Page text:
PHILADELPHIA – U.S. Customs and Border Protection (CBP) officers in Philadelphia seized 269 pieces of designer brand jewelry from Hong Kong March 6, which, if authentic, held a manufacturer suggested retail price (MSRP) of nearly $1.4 million.
CBP officers initially examined the parcel on February 13. The parcel, destined to a Philadelphia address, was manifested as stainless steel pendent with earrings. Officers discovered that the parcel contained various designer brand jewelry of poor quality and packaging, and suspected it to be counterfeit.
Officers submitted samples to CBP’s Consumer Products and Mass Merchandising Centers for Excellence and Expertise, the agency’s trade experts. CBP’s CEE specialists worked with the trademark holders and on February 28 determined the jewelry to be counterfeit.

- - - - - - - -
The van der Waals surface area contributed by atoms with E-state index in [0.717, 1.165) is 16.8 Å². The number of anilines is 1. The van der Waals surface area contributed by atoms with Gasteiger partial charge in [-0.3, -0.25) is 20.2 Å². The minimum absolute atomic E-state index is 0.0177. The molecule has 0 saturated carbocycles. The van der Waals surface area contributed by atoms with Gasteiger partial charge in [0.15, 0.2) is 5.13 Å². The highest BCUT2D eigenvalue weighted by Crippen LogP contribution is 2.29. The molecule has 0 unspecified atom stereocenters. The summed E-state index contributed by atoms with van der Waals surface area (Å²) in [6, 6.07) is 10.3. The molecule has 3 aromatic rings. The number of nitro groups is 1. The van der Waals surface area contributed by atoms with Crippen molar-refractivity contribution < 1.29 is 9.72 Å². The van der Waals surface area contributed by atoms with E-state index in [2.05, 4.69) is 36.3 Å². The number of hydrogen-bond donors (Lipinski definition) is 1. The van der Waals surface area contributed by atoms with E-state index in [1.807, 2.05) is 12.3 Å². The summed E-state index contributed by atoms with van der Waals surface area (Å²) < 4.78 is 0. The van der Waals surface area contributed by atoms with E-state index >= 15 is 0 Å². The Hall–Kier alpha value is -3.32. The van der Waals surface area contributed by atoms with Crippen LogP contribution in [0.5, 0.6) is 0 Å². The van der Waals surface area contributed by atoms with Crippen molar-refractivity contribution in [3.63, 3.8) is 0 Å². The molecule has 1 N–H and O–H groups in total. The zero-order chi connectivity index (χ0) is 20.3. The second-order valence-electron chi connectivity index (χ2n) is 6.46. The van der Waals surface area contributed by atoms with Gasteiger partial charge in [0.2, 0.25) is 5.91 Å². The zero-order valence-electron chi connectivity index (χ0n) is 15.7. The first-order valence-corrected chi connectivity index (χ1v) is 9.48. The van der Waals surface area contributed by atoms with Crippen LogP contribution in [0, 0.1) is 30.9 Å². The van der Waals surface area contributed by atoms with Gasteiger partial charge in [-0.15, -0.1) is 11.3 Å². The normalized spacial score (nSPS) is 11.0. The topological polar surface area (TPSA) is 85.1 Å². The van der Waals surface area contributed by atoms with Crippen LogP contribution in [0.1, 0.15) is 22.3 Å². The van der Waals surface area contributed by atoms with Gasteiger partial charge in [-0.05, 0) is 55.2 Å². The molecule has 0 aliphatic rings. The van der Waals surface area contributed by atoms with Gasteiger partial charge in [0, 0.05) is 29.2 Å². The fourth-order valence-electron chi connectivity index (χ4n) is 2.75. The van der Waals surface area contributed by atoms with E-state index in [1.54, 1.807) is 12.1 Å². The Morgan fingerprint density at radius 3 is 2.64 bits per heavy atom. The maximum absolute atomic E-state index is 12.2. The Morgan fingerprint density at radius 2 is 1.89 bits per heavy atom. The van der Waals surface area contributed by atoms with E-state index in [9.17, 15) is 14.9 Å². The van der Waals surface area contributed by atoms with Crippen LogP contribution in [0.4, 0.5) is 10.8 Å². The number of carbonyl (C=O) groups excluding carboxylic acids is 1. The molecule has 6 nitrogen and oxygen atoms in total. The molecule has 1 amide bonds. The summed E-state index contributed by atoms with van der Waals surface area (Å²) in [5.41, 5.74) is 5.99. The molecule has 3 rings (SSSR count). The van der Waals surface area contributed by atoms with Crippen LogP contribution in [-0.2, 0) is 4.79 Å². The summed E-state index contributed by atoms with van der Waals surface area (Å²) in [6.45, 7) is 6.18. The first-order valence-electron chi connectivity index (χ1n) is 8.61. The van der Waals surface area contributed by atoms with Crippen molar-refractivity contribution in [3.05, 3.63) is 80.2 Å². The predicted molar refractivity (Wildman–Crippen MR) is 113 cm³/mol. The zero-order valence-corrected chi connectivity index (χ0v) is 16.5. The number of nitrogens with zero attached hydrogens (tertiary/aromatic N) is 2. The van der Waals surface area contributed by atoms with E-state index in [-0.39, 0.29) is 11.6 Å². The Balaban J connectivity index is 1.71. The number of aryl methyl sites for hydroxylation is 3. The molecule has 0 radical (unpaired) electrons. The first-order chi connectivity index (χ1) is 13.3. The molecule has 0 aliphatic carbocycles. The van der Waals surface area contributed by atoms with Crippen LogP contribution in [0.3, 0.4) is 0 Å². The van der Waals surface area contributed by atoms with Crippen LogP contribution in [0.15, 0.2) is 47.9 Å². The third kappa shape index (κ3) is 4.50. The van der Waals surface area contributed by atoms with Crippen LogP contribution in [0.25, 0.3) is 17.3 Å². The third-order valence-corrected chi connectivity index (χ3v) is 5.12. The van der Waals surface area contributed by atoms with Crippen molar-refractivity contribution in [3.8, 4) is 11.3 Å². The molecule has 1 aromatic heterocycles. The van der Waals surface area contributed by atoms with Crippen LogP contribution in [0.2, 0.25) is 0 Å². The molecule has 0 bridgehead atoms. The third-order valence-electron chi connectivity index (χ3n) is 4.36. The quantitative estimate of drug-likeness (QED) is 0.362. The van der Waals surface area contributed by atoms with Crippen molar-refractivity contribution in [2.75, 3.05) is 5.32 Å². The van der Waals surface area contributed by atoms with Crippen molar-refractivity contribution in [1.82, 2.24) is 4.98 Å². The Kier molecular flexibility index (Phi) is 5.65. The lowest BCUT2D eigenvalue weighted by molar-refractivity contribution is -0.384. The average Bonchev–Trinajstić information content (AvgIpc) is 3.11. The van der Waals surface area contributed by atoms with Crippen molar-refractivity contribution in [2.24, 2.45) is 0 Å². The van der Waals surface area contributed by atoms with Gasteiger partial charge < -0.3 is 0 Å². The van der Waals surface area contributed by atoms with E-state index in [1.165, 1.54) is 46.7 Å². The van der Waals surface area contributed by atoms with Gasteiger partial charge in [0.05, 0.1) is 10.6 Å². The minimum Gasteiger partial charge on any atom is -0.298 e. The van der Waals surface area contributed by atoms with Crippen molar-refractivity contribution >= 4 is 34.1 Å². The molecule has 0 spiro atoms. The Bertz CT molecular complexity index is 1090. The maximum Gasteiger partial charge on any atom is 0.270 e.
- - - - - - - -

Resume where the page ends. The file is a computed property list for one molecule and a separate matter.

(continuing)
Had the jewelry been authentic, it had an assessed MSRP of $1,379,650.
The parcel contained necklaces, bracelets, earrings, and diamond pendants bearing the names Cartier, Chanel, Bvlgari, and Tous.
This is Philadelphia CBP’s second significant counterfeit in a month. On February 28, CBP officers seized $233k in counterfeit designer brand watches from Hong Kong.
CBP protects businesses and consumers every day through an aggressive Intellectual Property Rights (IPR) enforcement program. On a typical day in 2017, CBP officers seized $3.3 million worth of products with IPR violations.
In Fiscal Year (FY) 2017, the number of IPR seizures increased 8 percent to 34,143 from 31,560 in FY 2016. The total estimated MSRP of the seized goods, had they been genuine, decreased to $1.2 billion from $1.38 billion in FY 2016
.As a result of CBP enforcement efforts, ICE Homeland Security Investigations agents arrested 457 individuals, obtained 288 indictments, and received 242 convictions related to intellectual property crimes in 2017.